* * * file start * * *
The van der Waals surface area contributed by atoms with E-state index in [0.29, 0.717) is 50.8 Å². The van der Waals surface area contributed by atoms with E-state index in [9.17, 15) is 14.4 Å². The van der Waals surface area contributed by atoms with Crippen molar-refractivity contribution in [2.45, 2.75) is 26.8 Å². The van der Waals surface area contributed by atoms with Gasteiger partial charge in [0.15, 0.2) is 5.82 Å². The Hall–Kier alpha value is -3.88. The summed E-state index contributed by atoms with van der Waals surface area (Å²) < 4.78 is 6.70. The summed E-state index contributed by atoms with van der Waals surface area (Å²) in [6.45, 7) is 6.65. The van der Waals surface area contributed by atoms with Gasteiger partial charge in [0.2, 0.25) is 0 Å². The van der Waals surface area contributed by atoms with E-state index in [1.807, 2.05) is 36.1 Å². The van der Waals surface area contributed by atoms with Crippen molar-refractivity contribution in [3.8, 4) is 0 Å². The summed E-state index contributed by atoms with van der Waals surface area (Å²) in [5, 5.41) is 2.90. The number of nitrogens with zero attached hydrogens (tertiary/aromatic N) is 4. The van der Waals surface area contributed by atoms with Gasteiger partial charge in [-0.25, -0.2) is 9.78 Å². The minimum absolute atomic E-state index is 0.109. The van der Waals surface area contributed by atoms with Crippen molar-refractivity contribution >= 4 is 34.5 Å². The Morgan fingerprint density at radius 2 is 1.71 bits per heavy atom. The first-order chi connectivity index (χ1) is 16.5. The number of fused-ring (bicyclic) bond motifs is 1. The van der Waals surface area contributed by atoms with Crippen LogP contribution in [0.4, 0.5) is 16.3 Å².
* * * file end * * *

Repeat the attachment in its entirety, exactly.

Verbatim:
The van der Waals surface area contributed by atoms with E-state index in [0.29, 0.717) is 50.8 Å². The van der Waals surface area contributed by atoms with E-state index in [9.17, 15) is 14.4 Å². The van der Waals surface area contributed by atoms with Crippen molar-refractivity contribution in [2.45, 2.75) is 26.8 Å². The van der Waals surface area contributed by atoms with Gasteiger partial charge in [0.15, 0.2) is 5.82 Å². The Hall–Kier alpha value is -3.88. The summed E-state index contributed by atoms with van der Waals surface area (Å²) < 4.78 is 6.70. The summed E-state index contributed by atoms with van der Waals surface area (Å²) in [6.45, 7) is 6.65. The van der Waals surface area contributed by atoms with Gasteiger partial charge in [0.2, 0.25) is 0 Å². The van der Waals surface area contributed by atoms with E-state index in [1.807, 2.05) is 36.1 Å². The van der Waals surface area contributed by atoms with Crippen molar-refractivity contribution in [3.8, 4) is 0 Å². The summed E-state index contributed by atoms with van der Waals surface area (Å²) in [5, 5.41) is 2.90. The number of nitrogens with zero attached hydrogens (tertiary/aromatic N) is 4. The van der Waals surface area contributed by atoms with Gasteiger partial charge in [-0.25, -0.2) is 9.78 Å². The minimum absolute atomic E-state index is 0.109. The van der Waals surface area contributed by atoms with Crippen molar-refractivity contribution >= 4 is 34.5 Å². The Morgan fingerprint density at radius 2 is 1.71 bits per heavy atom. The first-order chi connectivity index (χ1) is 16.5. The number of fused-ring (bicyclic) bond motifs is 1. The van der Waals surface area contributed by atoms with Crippen LogP contribution in [0.4, 0.5) is 16.3 Å².